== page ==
*Note: The informant, Laura, is my mother. She is a lesbian.
INFORMANT: “Because, being gay, we had to hide a lot, there were a lot of ways of describing or asking someone whether they were gay, without actually coming out, or describing someone as gay in a way that didn’t out them in case they weren’t out. So we said things like, you know, ‘Oh, is she a PLU?’ A person like us? They would also say ‘Does he go to our church?’ or ‘Is he a member of the tribe?’ but that’s also a Jewish thing.”
As a young gay person in the 70’s, 80’s, 90’s, when being gay was less widely accepted and could often even be dangerous, gay people came up with special terms to identify other gay people without outing others or themselves. These phrases and questions became sorts of secret passwords among the gay community, the most straightforward way to find gay comrades without overtly putting yourself in a potentially uncomfortable or dangerous situation.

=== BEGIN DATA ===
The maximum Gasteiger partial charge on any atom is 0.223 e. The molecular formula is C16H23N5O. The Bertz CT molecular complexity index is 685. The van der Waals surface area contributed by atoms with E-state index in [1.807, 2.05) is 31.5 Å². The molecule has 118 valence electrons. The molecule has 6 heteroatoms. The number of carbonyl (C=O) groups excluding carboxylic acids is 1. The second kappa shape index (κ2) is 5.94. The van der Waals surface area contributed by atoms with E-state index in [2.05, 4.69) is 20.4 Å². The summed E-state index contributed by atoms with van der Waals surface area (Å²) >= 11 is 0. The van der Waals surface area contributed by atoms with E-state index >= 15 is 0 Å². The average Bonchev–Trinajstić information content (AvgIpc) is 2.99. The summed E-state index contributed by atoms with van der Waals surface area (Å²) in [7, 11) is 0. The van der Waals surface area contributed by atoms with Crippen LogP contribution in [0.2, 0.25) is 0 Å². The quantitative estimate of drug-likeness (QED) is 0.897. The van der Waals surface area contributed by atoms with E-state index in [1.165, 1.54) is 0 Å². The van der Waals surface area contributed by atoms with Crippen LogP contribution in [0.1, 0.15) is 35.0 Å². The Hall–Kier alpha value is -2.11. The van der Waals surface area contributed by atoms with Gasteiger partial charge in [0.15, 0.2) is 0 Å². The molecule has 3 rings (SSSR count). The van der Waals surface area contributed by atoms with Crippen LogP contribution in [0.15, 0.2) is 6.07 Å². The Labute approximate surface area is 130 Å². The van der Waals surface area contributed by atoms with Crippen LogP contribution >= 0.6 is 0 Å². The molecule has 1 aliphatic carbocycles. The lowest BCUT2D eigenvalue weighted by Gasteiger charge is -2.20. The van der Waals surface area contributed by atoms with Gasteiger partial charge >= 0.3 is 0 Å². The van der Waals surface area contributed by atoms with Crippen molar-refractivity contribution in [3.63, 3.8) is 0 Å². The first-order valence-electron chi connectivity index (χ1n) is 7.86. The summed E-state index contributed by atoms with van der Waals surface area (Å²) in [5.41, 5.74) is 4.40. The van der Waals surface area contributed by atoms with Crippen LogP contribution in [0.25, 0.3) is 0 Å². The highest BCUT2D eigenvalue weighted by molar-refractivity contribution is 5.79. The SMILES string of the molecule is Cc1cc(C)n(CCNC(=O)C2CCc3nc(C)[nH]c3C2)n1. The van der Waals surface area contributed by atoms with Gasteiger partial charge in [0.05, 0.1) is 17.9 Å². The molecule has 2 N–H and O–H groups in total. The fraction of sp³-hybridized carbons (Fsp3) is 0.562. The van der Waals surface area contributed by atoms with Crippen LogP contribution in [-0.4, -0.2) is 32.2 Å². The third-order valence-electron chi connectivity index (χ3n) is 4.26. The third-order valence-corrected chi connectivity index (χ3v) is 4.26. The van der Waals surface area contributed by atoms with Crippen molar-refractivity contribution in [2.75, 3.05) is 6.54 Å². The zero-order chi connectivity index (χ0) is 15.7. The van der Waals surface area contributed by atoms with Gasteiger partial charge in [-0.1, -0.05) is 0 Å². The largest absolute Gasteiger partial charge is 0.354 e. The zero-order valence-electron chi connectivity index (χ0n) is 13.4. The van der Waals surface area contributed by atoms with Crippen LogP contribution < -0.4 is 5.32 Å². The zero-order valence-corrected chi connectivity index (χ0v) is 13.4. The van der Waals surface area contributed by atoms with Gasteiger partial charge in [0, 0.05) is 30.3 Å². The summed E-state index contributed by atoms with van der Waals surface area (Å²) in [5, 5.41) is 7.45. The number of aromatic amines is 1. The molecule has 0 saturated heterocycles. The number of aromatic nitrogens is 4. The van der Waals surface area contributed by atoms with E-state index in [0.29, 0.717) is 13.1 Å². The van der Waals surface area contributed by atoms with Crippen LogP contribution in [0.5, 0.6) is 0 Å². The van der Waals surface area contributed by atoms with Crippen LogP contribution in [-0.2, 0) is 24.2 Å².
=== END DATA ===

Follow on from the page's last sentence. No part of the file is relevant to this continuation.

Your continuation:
At least in the parts of this country where I’ve grown up, it’s becoming a lot more socially acceptable to be an out gay person, so I assume in these parts that questions like these are becoming lesson common. However, there are still many parts of the country and many parts of the world where homosexuality is considered an abomination or a sin, and undoubtedly people in these parts still resort to the use of questions like the church question.
Secrecy is a recurring theme in gay folklore – everything must be discreet, from the foot tapping in the men’s bathroom to the church question and more. Folklore rooted in discretion is interesting because it cements the bonds of members within the group. Outsiders aren’t aware of these traditions and customs – a heterosexual person may not blink twice if a gay person asks another gay person if a third party ‘goes to their church’ – and the customs have a special meaning to those who understand.